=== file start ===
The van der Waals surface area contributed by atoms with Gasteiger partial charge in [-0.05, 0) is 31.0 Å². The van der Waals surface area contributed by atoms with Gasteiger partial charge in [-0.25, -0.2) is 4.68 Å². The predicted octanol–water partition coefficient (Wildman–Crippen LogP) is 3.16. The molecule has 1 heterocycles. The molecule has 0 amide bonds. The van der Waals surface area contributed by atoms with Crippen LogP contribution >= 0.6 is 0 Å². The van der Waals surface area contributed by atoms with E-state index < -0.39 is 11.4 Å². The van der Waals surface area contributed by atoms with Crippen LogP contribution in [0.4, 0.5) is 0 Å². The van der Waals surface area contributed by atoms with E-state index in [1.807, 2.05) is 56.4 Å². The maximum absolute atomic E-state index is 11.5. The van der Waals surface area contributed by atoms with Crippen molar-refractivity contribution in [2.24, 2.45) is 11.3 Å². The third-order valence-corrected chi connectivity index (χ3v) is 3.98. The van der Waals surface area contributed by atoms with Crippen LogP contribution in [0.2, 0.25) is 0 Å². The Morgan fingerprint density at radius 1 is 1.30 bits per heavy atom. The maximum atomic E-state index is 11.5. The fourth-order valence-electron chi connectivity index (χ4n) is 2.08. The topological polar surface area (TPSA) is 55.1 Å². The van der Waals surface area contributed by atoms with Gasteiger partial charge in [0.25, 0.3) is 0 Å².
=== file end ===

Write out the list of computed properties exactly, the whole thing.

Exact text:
The van der Waals surface area contributed by atoms with Gasteiger partial charge in [-0.05, 0) is 31.0 Å². The van der Waals surface area contributed by atoms with Gasteiger partial charge in [-0.25, -0.2) is 4.68 Å². The predicted octanol–water partition coefficient (Wildman–Crippen LogP) is 3.16. The molecule has 1 heterocycles. The molecule has 0 amide bonds. The van der Waals surface area contributed by atoms with Crippen LogP contribution >= 0.6 is 0 Å². The van der Waals surface area contributed by atoms with E-state index < -0.39 is 11.4 Å². The van der Waals surface area contributed by atoms with Crippen LogP contribution in [0.4, 0.5) is 0 Å². The van der Waals surface area contributed by atoms with E-state index in [1.807, 2.05) is 56.4 Å². The maximum absolute atomic E-state index is 11.5. The van der Waals surface area contributed by atoms with Crippen molar-refractivity contribution in [2.24, 2.45) is 11.3 Å². The third-order valence-corrected chi connectivity index (χ3v) is 3.98. The van der Waals surface area contributed by atoms with Crippen LogP contribution in [0.2, 0.25) is 0 Å². The Morgan fingerprint density at radius 1 is 1.30 bits per heavy atom. The maximum atomic E-state index is 11.5. The fourth-order valence-electron chi connectivity index (χ4n) is 2.08. The topological polar surface area (TPSA) is 55.1 Å². The van der Waals surface area contributed by atoms with Gasteiger partial charge in [0.25, 0.3) is 0 Å².